NPR logo Joshua Bell: A Sonata in the South

Joshua Bell: A Sonata in the South

Bell plays Saint-Saens' Violin Sonata No. 1 in suburban Atlanta.

Cello Sonata No. 1
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Joshua Bell's famous 'Gibson' Stradivarius has a history of sounding sweet and being stolen. Universal Music Classical hide caption

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Joshua Bell likes to make his 1713 Stradivarius sing. He says the instrument is close to the human voice. Photo: Bill Phelps hide caption

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Joshua Bell (300)

Joshua Bell likes to make his 1713 Stradivarius sing. He says the instrument is close to the human voice. Timothy White hide caption

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Many musicians struggle to live a well-rounded life. But violinist Joshua Bell doesn't seem to have that problem. Hovering on the cusp of 40 years old, his adventuresome spirit and supreme playing make him one of today's most sought-after classical musicians.

Bell can pick his own projects—recording Bartok, bluegrass or Beethoven—or play pieces composers have written just for him. He's appeared on Sesame Street and the Today Show and played on popular movie soundtracks.

Recently, Bell unpacked his multi-million dollar Stradivarius in the Washington, D.C. Metro, pulled a baseball cap low over his face and played Bach for spare change. It was a joint experiment with the Washington Post Magazine (read article), just to see if some great fiddling could slice through the frenzy of a morning rush hour. Away from the violin, Bell is a formidable athlete—a fine basketball player, golfer and an excellent bowler.

Saint-Saens: Elegance and Surprise

Bell's musical tastes are nothing if not omnivorous. Just this summer, he's played Bach in Switzerland, Tchaikovsky in Hong Kong and a contemporary piece by Edgar Meyer in Seoul.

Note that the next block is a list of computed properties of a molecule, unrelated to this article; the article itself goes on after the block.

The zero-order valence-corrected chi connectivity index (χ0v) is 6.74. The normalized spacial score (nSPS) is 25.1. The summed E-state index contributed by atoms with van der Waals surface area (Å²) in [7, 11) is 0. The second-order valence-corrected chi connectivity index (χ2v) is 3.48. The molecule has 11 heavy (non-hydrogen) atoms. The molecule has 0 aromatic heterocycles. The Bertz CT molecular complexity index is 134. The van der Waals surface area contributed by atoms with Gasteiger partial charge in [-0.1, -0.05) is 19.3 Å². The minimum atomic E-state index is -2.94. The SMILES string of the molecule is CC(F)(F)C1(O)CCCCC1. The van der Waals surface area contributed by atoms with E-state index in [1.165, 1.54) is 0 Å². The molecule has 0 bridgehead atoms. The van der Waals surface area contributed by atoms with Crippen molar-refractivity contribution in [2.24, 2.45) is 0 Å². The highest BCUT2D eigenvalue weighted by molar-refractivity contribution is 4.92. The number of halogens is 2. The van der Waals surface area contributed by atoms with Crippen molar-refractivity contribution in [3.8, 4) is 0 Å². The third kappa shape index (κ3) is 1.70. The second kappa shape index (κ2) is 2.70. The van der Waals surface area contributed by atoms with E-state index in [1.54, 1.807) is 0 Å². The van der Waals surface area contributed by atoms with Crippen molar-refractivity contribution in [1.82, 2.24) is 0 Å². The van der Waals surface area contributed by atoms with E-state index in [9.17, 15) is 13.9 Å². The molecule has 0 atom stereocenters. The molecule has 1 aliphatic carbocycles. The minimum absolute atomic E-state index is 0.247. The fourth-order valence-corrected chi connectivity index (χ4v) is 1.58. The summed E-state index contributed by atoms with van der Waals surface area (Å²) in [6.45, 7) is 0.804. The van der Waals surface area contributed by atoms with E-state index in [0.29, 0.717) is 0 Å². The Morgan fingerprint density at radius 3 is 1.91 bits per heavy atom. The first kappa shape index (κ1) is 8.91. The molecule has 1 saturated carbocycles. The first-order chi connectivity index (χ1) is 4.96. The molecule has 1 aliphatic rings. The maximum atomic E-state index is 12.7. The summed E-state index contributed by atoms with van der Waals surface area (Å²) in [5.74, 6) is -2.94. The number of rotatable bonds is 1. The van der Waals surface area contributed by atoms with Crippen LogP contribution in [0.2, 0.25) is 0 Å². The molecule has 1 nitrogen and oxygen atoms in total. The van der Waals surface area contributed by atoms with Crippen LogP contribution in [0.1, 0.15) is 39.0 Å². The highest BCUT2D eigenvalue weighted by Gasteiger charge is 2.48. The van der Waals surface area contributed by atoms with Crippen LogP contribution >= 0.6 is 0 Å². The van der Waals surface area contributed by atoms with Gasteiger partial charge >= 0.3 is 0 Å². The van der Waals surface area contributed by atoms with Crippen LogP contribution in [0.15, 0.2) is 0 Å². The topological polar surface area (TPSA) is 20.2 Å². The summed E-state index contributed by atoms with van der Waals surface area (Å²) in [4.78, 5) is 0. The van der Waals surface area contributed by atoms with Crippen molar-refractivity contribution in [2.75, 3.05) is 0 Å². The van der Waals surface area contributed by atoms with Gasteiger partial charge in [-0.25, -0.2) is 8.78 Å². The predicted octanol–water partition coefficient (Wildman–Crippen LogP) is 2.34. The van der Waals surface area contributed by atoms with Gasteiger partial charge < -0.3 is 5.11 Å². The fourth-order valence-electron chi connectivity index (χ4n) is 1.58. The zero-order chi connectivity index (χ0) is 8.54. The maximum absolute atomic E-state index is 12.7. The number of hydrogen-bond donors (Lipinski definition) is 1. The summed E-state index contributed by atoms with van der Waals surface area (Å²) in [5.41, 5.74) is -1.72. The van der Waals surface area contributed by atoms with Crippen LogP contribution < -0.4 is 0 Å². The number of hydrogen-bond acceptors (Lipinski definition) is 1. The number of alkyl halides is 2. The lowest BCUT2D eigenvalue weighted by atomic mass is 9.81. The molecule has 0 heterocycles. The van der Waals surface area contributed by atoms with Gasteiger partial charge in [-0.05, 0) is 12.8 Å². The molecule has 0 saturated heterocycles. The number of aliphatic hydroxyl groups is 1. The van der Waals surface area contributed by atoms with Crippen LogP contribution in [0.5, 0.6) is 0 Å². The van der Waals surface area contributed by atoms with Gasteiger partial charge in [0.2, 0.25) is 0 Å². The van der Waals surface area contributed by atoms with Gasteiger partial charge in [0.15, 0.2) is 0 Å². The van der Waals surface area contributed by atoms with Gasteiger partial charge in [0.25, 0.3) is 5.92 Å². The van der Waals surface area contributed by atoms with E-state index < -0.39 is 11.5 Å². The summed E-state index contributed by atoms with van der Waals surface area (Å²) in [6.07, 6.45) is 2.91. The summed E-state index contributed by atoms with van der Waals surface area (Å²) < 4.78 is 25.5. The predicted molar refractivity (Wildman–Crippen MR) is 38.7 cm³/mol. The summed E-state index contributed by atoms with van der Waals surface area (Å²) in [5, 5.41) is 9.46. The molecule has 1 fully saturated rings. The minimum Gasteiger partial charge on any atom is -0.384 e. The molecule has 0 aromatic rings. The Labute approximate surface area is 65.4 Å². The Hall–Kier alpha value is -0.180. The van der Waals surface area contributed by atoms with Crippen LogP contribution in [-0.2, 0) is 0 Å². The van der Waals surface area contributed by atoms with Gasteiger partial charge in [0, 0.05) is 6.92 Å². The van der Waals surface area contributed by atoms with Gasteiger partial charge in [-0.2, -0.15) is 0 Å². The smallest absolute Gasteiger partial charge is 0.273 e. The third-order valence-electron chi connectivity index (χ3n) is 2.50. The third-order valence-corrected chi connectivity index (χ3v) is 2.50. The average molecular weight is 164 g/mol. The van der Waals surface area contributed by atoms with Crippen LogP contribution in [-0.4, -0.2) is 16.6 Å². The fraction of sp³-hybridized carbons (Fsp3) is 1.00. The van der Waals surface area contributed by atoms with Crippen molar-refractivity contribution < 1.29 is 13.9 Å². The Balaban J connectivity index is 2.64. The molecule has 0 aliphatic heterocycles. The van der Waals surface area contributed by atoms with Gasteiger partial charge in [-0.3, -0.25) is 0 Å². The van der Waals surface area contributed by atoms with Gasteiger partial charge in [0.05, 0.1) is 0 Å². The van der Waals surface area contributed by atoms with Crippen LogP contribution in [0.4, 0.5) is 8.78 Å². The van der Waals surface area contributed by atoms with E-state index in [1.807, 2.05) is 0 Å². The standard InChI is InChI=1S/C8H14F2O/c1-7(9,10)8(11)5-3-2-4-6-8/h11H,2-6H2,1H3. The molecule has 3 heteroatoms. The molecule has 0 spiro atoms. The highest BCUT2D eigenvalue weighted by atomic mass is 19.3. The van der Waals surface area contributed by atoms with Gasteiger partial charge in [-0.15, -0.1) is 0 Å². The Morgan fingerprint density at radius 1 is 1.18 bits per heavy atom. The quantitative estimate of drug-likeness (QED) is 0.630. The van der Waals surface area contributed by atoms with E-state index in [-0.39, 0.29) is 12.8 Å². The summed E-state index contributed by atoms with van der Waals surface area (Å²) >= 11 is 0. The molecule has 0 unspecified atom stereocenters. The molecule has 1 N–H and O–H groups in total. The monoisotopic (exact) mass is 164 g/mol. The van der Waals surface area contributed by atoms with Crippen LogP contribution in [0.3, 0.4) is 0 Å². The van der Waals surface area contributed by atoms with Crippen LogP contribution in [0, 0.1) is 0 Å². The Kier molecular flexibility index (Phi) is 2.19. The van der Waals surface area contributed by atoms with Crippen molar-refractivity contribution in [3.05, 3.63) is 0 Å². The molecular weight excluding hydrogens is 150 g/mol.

One piece that remains a staple of Bell's repertoire is the Violin Sonata No. 1 by Camille Saint-Saens. He and his recital partner, pianist Jeremy Denk, chose the piece to finish off the first half of their concert at the intimate, 400-seat Spivey Hall, just outside Atlanta.

Saint-Saens is usually thought of as a practitioner of well-constructed elegance, and although that's true of this Sonata (written in 1885 when he was 50) there are some surprises along the way.

Take the very opening of the sonata. Saint-Saens introduces a simple, yet seductive idea right off the bat, by having the piano and violin play nearly the same notes—the piano with both hands, one high, and one low. It creates an ethereal and mysterious texture.

Then there's the final movement. A soft, solemn bridge of notes in the piano leads straight into the flashy finale which keeps the violin and piano chasing each other in a kind of 'Flight of the Bumblebee' constant motion. It all ends with spectacular fireworks.

Bell's Fiddle

Joshua Bell plays the famous 'Gibson ex Huberman' Stradivarius, built in 1713. It's a fiddle with a tale to tell. Stradivarius instruments have a long and venerable history of being sold for high prices, and for being stolen. Bell's has actually been stolen twice.

The first time was from a Vienna hotel room in 1919. A dealer returned it right away. But the second time, the deed was done while its owner, the famous Polish violinist Bronislaw Huberman, played his other violin on stage at Carnegie Hall, in 1936. The thief was violinist Julian Altmann, who distracted the Carnegie Hall guard with a cigar, slipped into the dressing room, and walked out with the violin under his coat. Altman played the violin for nearly 50 years, never letting on that it was the famous stolen Strad until just days before he died, in 1985.

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The Voice of the Violin

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The Voice of the Violin
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Joshua Bell
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Released
2006

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Essential Joshua Bell

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Beethoven Violin Concerto

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